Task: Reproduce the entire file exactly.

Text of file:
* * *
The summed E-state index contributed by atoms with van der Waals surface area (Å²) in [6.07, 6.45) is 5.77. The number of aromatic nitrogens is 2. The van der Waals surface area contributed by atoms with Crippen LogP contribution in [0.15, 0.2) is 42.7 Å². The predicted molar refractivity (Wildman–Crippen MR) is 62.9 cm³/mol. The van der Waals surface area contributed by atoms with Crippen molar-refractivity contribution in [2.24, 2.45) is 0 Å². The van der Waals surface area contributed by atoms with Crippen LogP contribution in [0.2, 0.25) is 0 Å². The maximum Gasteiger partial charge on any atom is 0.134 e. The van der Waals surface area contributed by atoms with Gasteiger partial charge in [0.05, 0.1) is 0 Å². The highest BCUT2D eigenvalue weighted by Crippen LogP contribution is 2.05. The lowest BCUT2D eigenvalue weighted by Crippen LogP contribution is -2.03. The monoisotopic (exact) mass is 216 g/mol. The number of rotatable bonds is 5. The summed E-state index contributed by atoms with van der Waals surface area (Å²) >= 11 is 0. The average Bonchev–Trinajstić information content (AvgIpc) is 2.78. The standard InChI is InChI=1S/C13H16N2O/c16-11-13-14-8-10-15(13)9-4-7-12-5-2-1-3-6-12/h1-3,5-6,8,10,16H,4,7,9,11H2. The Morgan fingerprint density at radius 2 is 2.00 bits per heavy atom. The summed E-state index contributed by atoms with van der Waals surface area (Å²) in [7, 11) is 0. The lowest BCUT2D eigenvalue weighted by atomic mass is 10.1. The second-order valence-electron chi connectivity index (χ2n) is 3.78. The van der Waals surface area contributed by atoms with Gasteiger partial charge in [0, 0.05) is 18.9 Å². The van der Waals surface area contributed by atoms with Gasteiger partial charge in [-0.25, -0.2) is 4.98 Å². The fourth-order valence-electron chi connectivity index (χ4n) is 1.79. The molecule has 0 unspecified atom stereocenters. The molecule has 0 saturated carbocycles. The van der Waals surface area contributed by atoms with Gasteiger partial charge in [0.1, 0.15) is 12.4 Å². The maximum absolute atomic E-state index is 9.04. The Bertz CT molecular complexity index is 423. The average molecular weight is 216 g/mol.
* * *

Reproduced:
The summed E-state index contributed by atoms with van der Waals surface area (Å²) in [6.07, 6.45) is 5.77. The number of aromatic nitrogens is 2. The van der Waals surface area contributed by atoms with Crippen LogP contribution in [0.15, 0.2) is 42.7 Å². The predicted molar refractivity (Wildman–Crippen MR) is 62.9 cm³/mol. The van der Waals surface area contributed by atoms with Crippen molar-refractivity contribution in [2.24, 2.45) is 0 Å². The van der Waals surface area contributed by atoms with Crippen LogP contribution in [0.2, 0.25) is 0 Å². The maximum Gasteiger partial charge on any atom is 0.134 e. The van der Waals surface area contributed by atoms with Gasteiger partial charge in [0.05, 0.1) is 0 Å². The highest BCUT2D eigenvalue weighted by Crippen LogP contribution is 2.05. The lowest BCUT2D eigenvalue weighted by Crippen LogP contribution is -2.03. The monoisotopic (exact) mass is 216 g/mol. The number of rotatable bonds is 5. The summed E-state index contributed by atoms with van der Waals surface area (Å²) >= 11 is 0. The average Bonchev–Trinajstić information content (AvgIpc) is 2.78. The standard InChI is InChI=1S/C13H16N2O/c16-11-13-14-8-10-15(13)9-4-7-12-5-2-1-3-6-12/h1-3,5-6,8,10,16H,4,7,9,11H2. The Morgan fingerprint density at radius 2 is 2.00 bits per heavy atom. The summed E-state index contributed by atoms with van der Waals surface area (Å²) in [7, 11) is 0. The lowest BCUT2D eigenvalue weighted by atomic mass is 10.1. The second-order valence-electron chi connectivity index (χ2n) is 3.78. The van der Waals surface area contributed by atoms with Gasteiger partial charge in [0, 0.05) is 18.9 Å². The van der Waals surface area contributed by atoms with Gasteiger partial charge in [-0.25, -0.2) is 4.98 Å². The fourth-order valence-electron chi connectivity index (χ4n) is 1.79. The molecule has 0 unspecified atom stereocenters. The molecule has 0 saturated carbocycles. The van der Waals surface area contributed by atoms with Gasteiger partial charge in [0.1, 0.15) is 12.4 Å². The maximum absolute atomic E-state index is 9.04. The Bertz CT molecular complexity index is 423. The average molecular weight is 216 g/mol.